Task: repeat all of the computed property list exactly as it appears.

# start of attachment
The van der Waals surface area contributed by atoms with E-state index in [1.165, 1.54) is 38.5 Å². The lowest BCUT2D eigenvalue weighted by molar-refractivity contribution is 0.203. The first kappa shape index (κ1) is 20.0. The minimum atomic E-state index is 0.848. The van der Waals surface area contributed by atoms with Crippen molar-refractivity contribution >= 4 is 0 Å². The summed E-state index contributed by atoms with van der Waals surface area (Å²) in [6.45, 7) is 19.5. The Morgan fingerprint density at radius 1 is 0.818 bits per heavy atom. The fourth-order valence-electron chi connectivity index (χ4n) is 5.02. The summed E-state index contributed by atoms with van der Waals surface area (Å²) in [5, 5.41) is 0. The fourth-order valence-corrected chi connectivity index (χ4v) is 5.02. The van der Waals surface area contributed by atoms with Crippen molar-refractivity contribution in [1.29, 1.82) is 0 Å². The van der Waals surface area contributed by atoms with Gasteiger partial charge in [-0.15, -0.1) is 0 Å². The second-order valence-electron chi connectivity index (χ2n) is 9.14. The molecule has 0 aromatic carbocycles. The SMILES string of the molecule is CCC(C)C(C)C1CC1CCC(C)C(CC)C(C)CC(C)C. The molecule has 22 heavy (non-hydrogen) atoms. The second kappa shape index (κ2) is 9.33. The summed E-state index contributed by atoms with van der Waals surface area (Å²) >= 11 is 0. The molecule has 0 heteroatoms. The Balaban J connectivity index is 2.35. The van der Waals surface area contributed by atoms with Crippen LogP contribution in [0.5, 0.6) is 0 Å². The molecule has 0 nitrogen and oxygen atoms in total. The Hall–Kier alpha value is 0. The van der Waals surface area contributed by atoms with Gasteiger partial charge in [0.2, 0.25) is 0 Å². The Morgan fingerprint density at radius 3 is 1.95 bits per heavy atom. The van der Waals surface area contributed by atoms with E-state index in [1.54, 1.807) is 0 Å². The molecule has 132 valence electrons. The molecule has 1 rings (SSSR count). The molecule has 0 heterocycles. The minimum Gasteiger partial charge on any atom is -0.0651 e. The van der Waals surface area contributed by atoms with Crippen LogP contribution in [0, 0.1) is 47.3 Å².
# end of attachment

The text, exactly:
The van der Waals surface area contributed by atoms with E-state index in [1.165, 1.54) is 38.5 Å². The lowest BCUT2D eigenvalue weighted by molar-refractivity contribution is 0.203. The first kappa shape index (κ1) is 20.0. The minimum atomic E-state index is 0.848. The van der Waals surface area contributed by atoms with Crippen molar-refractivity contribution >= 4 is 0 Å². The summed E-state index contributed by atoms with van der Waals surface area (Å²) in [6.45, 7) is 19.5. The Morgan fingerprint density at radius 1 is 0.818 bits per heavy atom. The fourth-order valence-electron chi connectivity index (χ4n) is 5.02. The summed E-state index contributed by atoms with van der Waals surface area (Å²) in [5, 5.41) is 0. The fourth-order valence-corrected chi connectivity index (χ4v) is 5.02. The van der Waals surface area contributed by atoms with Crippen molar-refractivity contribution in [1.29, 1.82) is 0 Å². The van der Waals surface area contributed by atoms with Gasteiger partial charge in [-0.15, -0.1) is 0 Å². The second-order valence-electron chi connectivity index (χ2n) is 9.14. The molecule has 0 aromatic carbocycles. The SMILES string of the molecule is CCC(C)C(C)C1CC1CCC(C)C(CC)C(C)CC(C)C. The molecule has 22 heavy (non-hydrogen) atoms. The second kappa shape index (κ2) is 9.33. The summed E-state index contributed by atoms with van der Waals surface area (Å²) >= 11 is 0. The molecule has 0 heteroatoms. The Balaban J connectivity index is 2.35. The van der Waals surface area contributed by atoms with Crippen LogP contribution in [0.5, 0.6) is 0 Å². The molecule has 0 nitrogen and oxygen atoms in total. The Hall–Kier alpha value is 0. The van der Waals surface area contributed by atoms with Gasteiger partial charge in [0.2, 0.25) is 0 Å². The Morgan fingerprint density at radius 3 is 1.95 bits per heavy atom. The van der Waals surface area contributed by atoms with E-state index in [1.54, 1.807) is 0 Å². The molecule has 132 valence electrons. The molecule has 1 rings (SSSR count). The molecule has 0 heterocycles. The minimum Gasteiger partial charge on any atom is -0.0651 e. The van der Waals surface area contributed by atoms with Crippen LogP contribution in [0, 0.1) is 47.3 Å².